Now other companies beyond Netflix are starting to benefit from the company’s work. Eucalyptus makes software to run private clouds that are modeled off, and have fidelity with Amazon Web Service’s public cloud, and has worked to ensure Netflix OSS tools work on top of its private cloud platform. Vice president of products at Eucalyptus, Andy Knosp, says while not every customer will use tools such as the Simian Army or ICE, Netflix is providing a reference architecture of how to best use the public cloud.

There are other impacts Netflix OSS has on the industry. For one, Netflix is cultivating developers both internally and outside the organization who have become experts in executing large-scale AWS cloud deployments, says Matt Asay, vice president of corporate strategy at NoSQL database company 10Gen, who recently wrote an article on ReadWriteWeb titled “Netflix positioned to lead the next wave of cloud adoption.”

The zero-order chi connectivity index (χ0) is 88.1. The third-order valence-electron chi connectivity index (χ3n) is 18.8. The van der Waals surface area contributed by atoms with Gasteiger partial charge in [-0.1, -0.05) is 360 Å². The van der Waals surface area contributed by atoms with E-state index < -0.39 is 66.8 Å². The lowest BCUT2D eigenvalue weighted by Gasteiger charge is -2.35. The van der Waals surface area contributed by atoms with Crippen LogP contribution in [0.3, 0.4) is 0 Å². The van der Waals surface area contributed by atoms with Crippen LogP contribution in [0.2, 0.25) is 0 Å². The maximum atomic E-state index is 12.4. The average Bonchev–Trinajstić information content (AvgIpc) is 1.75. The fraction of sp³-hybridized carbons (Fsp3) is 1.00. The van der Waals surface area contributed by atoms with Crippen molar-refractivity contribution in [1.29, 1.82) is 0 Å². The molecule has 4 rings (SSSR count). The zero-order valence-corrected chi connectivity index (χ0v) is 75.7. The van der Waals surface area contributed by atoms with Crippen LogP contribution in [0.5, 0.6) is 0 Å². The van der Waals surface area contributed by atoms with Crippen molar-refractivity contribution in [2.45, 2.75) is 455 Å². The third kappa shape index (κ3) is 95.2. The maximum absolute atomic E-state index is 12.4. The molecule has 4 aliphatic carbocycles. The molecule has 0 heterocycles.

Those experts will be recruited by other companies and take what they’ve learned from Netflix and apply it to other organizations, expanding the scope of organizations using the cloud in the same manner as Netflix.

That’s exactly what happened with Carl Quinn, who used to manage the infrastructure engineering team at Netflix before being recruited to Riot Games, maker of one of the Internet’s most popular online streaming games, League of Legends. The game actually has just about as many streaming players as Netflix has streaming video customers, both at about 35 million, so the scale is equivalent between the two. Riot scooped up Quinn because of his skills in managing Netflix’s AWS use, which Quinn hopes to expand at Riot.

“Having these (Netflix OSS) tools at our disposal is huge,” he says. Netflix has already figured out ways of running massive-scale cloud platforms, which at the least Riot can use as a reference architecture for Riot deployments, and at most use some specific projects from Netflix OSS.